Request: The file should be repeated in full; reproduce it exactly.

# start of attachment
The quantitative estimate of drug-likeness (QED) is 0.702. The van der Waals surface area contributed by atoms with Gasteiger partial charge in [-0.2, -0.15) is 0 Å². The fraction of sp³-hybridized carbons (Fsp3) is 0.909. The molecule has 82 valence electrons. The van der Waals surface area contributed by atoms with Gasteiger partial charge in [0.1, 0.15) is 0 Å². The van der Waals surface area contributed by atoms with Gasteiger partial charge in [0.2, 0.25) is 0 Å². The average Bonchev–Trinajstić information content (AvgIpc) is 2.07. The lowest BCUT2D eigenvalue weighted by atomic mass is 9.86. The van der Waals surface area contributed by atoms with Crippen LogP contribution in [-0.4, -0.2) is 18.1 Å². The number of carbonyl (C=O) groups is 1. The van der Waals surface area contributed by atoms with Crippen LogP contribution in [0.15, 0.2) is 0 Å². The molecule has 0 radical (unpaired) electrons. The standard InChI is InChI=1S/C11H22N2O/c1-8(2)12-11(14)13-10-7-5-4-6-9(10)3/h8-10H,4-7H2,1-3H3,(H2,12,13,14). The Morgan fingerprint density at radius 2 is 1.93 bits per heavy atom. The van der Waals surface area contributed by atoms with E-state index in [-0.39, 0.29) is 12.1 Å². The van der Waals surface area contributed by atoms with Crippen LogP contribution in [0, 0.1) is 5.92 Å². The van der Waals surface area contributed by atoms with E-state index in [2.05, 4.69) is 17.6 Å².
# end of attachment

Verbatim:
The quantitative estimate of drug-likeness (QED) is 0.702. The van der Waals surface area contributed by atoms with Gasteiger partial charge in [-0.2, -0.15) is 0 Å². The fraction of sp³-hybridized carbons (Fsp3) is 0.909. The molecule has 82 valence electrons. The van der Waals surface area contributed by atoms with Gasteiger partial charge in [0.1, 0.15) is 0 Å². The van der Waals surface area contributed by atoms with Gasteiger partial charge in [0.2, 0.25) is 0 Å². The average Bonchev–Trinajstić information content (AvgIpc) is 2.07. The lowest BCUT2D eigenvalue weighted by atomic mass is 9.86. The van der Waals surface area contributed by atoms with Crippen LogP contribution in [-0.4, -0.2) is 18.1 Å². The number of carbonyl (C=O) groups is 1. The van der Waals surface area contributed by atoms with Crippen LogP contribution in [0.15, 0.2) is 0 Å². The molecule has 0 radical (unpaired) electrons. The standard InChI is InChI=1S/C11H22N2O/c1-8(2)12-11(14)13-10-7-5-4-6-9(10)3/h8-10H,4-7H2,1-3H3,(H2,12,13,14). The Morgan fingerprint density at radius 2 is 1.93 bits per heavy atom. The van der Waals surface area contributed by atoms with E-state index in [-0.39, 0.29) is 12.1 Å². The van der Waals surface area contributed by atoms with Crippen LogP contribution in [0, 0.1) is 5.92 Å². The van der Waals surface area contributed by atoms with E-state index in [2.05, 4.69) is 17.6 Å².